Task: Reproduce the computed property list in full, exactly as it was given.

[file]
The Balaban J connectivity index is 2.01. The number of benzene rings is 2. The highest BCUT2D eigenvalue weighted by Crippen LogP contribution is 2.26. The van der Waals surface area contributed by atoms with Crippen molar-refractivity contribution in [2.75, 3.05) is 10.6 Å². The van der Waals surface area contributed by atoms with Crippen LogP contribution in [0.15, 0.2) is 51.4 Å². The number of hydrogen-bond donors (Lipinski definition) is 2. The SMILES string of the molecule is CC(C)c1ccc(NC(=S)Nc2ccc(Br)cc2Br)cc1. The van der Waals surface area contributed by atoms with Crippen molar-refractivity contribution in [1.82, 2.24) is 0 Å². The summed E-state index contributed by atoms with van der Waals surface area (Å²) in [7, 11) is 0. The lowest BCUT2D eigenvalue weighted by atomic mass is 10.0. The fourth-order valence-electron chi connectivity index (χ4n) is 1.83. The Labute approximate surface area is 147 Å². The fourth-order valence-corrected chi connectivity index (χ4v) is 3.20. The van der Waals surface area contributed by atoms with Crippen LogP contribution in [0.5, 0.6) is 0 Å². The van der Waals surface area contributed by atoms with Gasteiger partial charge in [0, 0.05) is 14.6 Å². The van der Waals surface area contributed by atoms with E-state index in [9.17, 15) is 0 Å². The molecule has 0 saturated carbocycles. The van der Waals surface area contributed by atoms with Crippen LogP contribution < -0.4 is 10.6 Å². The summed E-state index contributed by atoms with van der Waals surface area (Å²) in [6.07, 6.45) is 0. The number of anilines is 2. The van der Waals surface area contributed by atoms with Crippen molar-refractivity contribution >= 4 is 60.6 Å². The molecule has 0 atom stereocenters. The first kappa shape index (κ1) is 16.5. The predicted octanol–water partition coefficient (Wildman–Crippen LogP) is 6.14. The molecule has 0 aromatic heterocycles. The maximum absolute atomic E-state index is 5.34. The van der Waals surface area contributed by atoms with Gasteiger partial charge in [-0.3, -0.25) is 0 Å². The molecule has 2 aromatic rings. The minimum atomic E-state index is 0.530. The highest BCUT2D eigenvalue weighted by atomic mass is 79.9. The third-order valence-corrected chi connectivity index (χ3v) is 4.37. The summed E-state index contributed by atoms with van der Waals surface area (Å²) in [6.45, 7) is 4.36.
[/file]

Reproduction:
The Balaban J connectivity index is 2.01. The number of benzene rings is 2. The highest BCUT2D eigenvalue weighted by Crippen LogP contribution is 2.26. The van der Waals surface area contributed by atoms with Crippen molar-refractivity contribution in [2.75, 3.05) is 10.6 Å². The van der Waals surface area contributed by atoms with Crippen LogP contribution in [0.15, 0.2) is 51.4 Å². The number of hydrogen-bond donors (Lipinski definition) is 2. The SMILES string of the molecule is CC(C)c1ccc(NC(=S)Nc2ccc(Br)cc2Br)cc1. The van der Waals surface area contributed by atoms with Crippen molar-refractivity contribution in [1.82, 2.24) is 0 Å². The summed E-state index contributed by atoms with van der Waals surface area (Å²) in [7, 11) is 0. The lowest BCUT2D eigenvalue weighted by atomic mass is 10.0. The fourth-order valence-electron chi connectivity index (χ4n) is 1.83. The Labute approximate surface area is 147 Å². The fourth-order valence-corrected chi connectivity index (χ4v) is 3.20. The van der Waals surface area contributed by atoms with Crippen LogP contribution in [0.5, 0.6) is 0 Å². The van der Waals surface area contributed by atoms with Gasteiger partial charge in [0, 0.05) is 14.6 Å². The van der Waals surface area contributed by atoms with E-state index in [9.17, 15) is 0 Å². The molecule has 0 saturated carbocycles. The van der Waals surface area contributed by atoms with Crippen LogP contribution < -0.4 is 10.6 Å². The summed E-state index contributed by atoms with van der Waals surface area (Å²) in [6.07, 6.45) is 0. The number of anilines is 2. The van der Waals surface area contributed by atoms with Crippen molar-refractivity contribution >= 4 is 60.6 Å². The molecule has 0 atom stereocenters. The first kappa shape index (κ1) is 16.5. The predicted octanol–water partition coefficient (Wildman–Crippen LogP) is 6.14. The molecule has 0 aromatic heterocycles. The maximum absolute atomic E-state index is 5.34. The van der Waals surface area contributed by atoms with Gasteiger partial charge in [-0.3, -0.25) is 0 Å². The molecule has 2 aromatic rings. The minimum atomic E-state index is 0.530. The highest BCUT2D eigenvalue weighted by atomic mass is 79.9. The third-order valence-corrected chi connectivity index (χ3v) is 4.37. The summed E-state index contributed by atoms with van der Waals surface area (Å²) in [6.45, 7) is 4.36.